Perfect Mom, or Perfect Love?

I so badly want to be the perfect mom, but I’m far from it. Yesterday proved it—and it also proved another thing—I don’t have to be perfect in order for the kids to know they are perfectly loved.

They fought during school, and I had to keep giving consequences like “For your disrespect, I want you to go clean two bathrooms.”

Later, after checking his work and noticing he did a swift, unsatisfactory wipe-down, “I want you to scrub these bathrooms well, and for not doing a good job, I want you to clean the third bathroom.”

Another child called a friend in the middle of a chore I asked her to do (which was also a consequence, by the way), and when it was time to go I called (and called and called and called). 

Definitely one of those days where I wondered where the training had disappeared to.

Three of the kids had dental work lined up, and I accidentally double booked one child for sealants and orthodontist work, in two separate offices miles apart. Cancel one, keep the other, drop her off in one office while I head to the next one with the other kids, hopefully on time.

The youngest boy has two cavities (which makes me feel horrible, of course). Why didn’t I floss those back teeth? But who can floss a child’s molars??

He’s happy, grinning from ear to ear as the assistant puts head phones on his ears for a movie and tells him he’s the boss today. Twenty-first century work vibes, for sure.

He doesn’t get all the movies he wants at home, and is never told he’s the boss. I soon discovered why they gave him all the props, as they put laughing gas tubes on his nose and covered his mouth in green plastic while the work began.

He cried out in pain periodically, and I winced, prayed, held his hands, and even plugged my ears. I’m that mom. Not brave at all when the kids are in pain and I can’t stop it.


By now the oldest child is waiting at her orthodontist’s office, ready to come home. The second child gets called in for sealants, and when he’s through we head for sister, who sighs and lets me know how long she’s been waiting. I head to the desk to book a consultation for the third child whose teeth are also needing attention.

I promise brave youngest child a milk shake, and also get one for oldest child whose mouth is throbbing from tightened braces. Good mom, or bad mom? Sugar, or no sugar? For now, I choose to block cavity concerns and create sweet memories instead.


The day goes on, and I spend time with the girls after dinner. We’re knee-deep in our favorite show, and Daddy comes home to join us. It’s a cozy time and we’re all laughing, relaxing together after a very full day.

I’m leaning against him on the couch when it hits me. The second child is at youth group, and I FORGOT TO PICK HIM UP.


Moms, have you ever done that? You know that feeling?

I’m panicking, running for my purse and the door at lightening speed. I bolt out the driveway and resist the urge to honk loudly at the very slow car ahead of me. In my distress, I miss the closest exit and have to move slowly through town, willing that gigantic truck ahead of me to move off the road.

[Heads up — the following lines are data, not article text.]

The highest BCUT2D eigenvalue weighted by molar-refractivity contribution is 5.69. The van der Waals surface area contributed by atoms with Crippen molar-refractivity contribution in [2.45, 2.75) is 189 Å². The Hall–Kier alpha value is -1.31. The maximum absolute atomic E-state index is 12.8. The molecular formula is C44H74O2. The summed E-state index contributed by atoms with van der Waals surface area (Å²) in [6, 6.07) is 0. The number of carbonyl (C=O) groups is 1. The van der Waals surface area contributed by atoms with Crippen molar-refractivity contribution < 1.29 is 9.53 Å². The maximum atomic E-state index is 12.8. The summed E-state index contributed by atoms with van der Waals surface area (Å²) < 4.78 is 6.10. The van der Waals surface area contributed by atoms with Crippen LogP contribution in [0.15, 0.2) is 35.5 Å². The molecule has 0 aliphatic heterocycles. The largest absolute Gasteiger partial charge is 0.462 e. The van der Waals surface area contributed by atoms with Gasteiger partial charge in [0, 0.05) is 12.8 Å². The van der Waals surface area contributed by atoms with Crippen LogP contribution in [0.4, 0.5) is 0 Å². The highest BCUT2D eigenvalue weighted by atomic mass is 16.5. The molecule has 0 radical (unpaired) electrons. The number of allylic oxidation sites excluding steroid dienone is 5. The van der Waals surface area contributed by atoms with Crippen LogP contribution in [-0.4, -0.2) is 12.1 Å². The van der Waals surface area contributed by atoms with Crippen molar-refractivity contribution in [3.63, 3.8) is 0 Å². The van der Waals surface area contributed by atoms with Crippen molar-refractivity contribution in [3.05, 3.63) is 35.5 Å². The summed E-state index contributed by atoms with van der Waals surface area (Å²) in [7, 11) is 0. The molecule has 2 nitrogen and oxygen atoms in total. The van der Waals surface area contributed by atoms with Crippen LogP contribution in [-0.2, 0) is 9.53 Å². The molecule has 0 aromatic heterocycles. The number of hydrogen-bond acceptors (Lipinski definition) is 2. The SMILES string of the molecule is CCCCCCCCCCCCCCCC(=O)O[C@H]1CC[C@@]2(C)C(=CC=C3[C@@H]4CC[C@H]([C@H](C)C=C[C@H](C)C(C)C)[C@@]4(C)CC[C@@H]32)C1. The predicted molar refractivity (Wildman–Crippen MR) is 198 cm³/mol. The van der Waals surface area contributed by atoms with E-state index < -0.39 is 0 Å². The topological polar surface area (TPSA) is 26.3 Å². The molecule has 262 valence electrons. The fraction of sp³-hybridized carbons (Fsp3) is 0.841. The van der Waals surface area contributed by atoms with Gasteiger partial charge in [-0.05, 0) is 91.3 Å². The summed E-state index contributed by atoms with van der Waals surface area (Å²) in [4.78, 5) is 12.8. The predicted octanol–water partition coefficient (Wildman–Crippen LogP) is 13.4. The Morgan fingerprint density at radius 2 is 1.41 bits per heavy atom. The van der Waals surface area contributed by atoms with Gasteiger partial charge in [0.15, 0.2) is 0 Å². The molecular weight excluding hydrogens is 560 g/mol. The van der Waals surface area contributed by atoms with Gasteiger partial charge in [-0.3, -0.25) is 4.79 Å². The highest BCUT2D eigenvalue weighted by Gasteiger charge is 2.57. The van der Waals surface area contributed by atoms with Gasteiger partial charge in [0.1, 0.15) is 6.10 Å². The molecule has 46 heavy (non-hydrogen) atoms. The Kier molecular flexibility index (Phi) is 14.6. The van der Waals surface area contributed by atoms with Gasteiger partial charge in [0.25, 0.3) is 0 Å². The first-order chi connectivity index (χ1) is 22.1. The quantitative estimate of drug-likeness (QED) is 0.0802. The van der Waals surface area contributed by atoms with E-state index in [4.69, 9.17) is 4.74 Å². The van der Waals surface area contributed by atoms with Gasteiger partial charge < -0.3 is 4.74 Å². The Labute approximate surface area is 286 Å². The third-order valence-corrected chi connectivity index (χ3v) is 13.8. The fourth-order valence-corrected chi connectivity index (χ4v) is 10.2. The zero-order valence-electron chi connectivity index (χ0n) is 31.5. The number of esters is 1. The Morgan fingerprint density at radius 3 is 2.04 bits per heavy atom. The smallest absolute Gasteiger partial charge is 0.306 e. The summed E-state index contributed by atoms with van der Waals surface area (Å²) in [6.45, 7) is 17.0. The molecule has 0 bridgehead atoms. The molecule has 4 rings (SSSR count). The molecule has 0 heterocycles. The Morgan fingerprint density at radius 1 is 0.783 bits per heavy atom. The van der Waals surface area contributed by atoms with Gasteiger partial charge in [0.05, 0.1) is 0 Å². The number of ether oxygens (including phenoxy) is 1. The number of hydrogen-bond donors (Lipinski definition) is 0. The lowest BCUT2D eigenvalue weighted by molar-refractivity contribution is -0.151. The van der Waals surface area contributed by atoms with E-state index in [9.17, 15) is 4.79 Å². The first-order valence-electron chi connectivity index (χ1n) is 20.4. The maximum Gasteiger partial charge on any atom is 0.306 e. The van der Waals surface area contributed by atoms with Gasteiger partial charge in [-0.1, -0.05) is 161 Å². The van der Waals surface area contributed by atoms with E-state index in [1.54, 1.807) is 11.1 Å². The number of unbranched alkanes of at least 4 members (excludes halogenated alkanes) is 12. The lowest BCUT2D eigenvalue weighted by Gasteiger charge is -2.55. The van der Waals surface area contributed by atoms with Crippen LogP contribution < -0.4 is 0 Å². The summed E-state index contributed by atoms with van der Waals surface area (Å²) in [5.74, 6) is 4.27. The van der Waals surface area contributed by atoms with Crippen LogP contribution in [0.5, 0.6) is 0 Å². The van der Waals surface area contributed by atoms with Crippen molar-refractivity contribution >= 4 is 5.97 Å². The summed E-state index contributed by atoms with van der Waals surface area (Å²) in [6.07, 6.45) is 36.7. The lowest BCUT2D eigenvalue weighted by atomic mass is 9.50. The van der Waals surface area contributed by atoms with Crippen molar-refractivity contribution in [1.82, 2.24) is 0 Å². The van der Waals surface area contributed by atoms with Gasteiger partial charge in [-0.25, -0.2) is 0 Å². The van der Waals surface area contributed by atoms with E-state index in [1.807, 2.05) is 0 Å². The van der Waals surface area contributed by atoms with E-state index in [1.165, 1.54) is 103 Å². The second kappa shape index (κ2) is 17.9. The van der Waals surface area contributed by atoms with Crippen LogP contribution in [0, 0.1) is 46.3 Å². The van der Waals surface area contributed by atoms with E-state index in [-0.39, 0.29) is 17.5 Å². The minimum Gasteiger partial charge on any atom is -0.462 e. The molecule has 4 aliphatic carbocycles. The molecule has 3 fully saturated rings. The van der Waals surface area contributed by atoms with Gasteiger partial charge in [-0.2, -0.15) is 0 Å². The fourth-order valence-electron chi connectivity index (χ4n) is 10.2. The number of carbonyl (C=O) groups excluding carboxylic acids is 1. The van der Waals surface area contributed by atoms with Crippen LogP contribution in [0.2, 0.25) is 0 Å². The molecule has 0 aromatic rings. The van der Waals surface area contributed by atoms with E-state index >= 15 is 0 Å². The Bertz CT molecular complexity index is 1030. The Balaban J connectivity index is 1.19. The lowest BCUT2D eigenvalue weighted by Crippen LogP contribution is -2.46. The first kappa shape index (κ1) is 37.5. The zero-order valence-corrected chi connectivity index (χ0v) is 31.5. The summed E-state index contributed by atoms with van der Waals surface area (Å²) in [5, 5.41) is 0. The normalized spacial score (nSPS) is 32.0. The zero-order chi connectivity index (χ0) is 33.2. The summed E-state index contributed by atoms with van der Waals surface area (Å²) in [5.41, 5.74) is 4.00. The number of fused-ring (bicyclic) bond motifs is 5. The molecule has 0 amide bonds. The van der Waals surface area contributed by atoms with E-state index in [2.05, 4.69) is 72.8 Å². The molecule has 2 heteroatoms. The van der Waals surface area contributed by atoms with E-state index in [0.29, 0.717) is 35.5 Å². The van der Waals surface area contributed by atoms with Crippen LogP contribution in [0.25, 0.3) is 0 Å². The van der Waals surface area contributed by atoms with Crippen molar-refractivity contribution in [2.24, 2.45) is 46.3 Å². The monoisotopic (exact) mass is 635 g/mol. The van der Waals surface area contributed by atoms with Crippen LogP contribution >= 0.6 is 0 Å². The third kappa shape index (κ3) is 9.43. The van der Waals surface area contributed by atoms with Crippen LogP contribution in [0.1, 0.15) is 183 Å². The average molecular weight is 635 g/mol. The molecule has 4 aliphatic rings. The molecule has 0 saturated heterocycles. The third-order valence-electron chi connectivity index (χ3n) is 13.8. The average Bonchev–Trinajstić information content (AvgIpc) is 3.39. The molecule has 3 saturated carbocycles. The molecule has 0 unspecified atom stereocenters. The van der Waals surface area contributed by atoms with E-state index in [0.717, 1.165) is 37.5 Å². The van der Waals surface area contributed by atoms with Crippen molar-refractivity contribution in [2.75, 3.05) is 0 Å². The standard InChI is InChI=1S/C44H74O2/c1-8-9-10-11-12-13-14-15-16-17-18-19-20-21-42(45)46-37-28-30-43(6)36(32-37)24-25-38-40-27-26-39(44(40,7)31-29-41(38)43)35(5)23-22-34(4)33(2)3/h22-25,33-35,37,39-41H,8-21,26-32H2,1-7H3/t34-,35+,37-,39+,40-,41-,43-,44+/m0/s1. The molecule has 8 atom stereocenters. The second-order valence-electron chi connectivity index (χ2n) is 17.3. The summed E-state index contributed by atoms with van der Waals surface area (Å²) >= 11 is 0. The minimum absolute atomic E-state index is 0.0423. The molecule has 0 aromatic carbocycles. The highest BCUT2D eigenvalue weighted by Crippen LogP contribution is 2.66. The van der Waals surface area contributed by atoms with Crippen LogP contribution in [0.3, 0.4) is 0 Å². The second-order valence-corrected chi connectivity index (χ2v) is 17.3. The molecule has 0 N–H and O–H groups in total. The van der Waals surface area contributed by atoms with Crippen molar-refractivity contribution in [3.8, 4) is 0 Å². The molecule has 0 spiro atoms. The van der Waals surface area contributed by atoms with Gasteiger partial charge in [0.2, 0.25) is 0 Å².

The thought of my boy wondering where his mom is has me in near tears. 


Sure enough, he’s standing outside waiting while the youth leader waits in his car. I scroll down the window and apologize profusely, giving lame explanations like “I was spending time with my daughters, and my husband came home……..”

He smiles and makes light of it. Good man. I know that he knows just how badly a mama feels in such a moment.

Ack. Just Ack.

My boy is gracious and accepts my apology. “Will you buy me a milk shake to make up for it?”

Of course I will! Do you want a burger, too?”


He could ask me for about anything right now, and he knows it. I order a large chocolate shake piled high with whipped cream and hand it over. Never mind it’s bed time and kids shouldn’t have sugar before bed.

We nestle down on the couch and I wrap him up. He’s loved, and he knows it.

The dog poops on the carpet in the middle of the night, and again in the morning. I wake to piles of brown all over the living room and my office floor. We got the dog for this child when he was very small because we found him huddled under the trampoline praying for a dog.

Who wouldn’t buy a dog at that moment, even if large dogs were on the top of her dislike list?


The child who got left behind is still squeezing favors from last night’s mistake. I know I’ll keep hearing this, “Because you didn’t come on time last night, can you—–?”

He’s half joking, of course.

I’m grateful that with all of life, we can make big mistakes but still be covered by an even bigger God. That love wins and we get to accept the fact that we will fail, and those we love will fail, and God wraps all of us up in His Love that never fails.

Sister, you don’t have to be perfect. Allow Perfect Love to cover your weakness and wash your soul in grace. Allow your kids (and your man) to see you fail and get back up again. Allow yourself to breathe when you mess up.

Because God never does, and your kids will see Him cover you, and cover them, and His love to permeate all of your lives, together.

When you mess up big, love even bigger!


Author: Sara Daigle

Author, wife to a state trooper/Swat officer, and home school mother of four. Passionate about wholeness, healing, purpose, and identity for all women regardless of culture, background, or circumstance.

2 thoughts on “Perfect Mom, or Perfect Love?”

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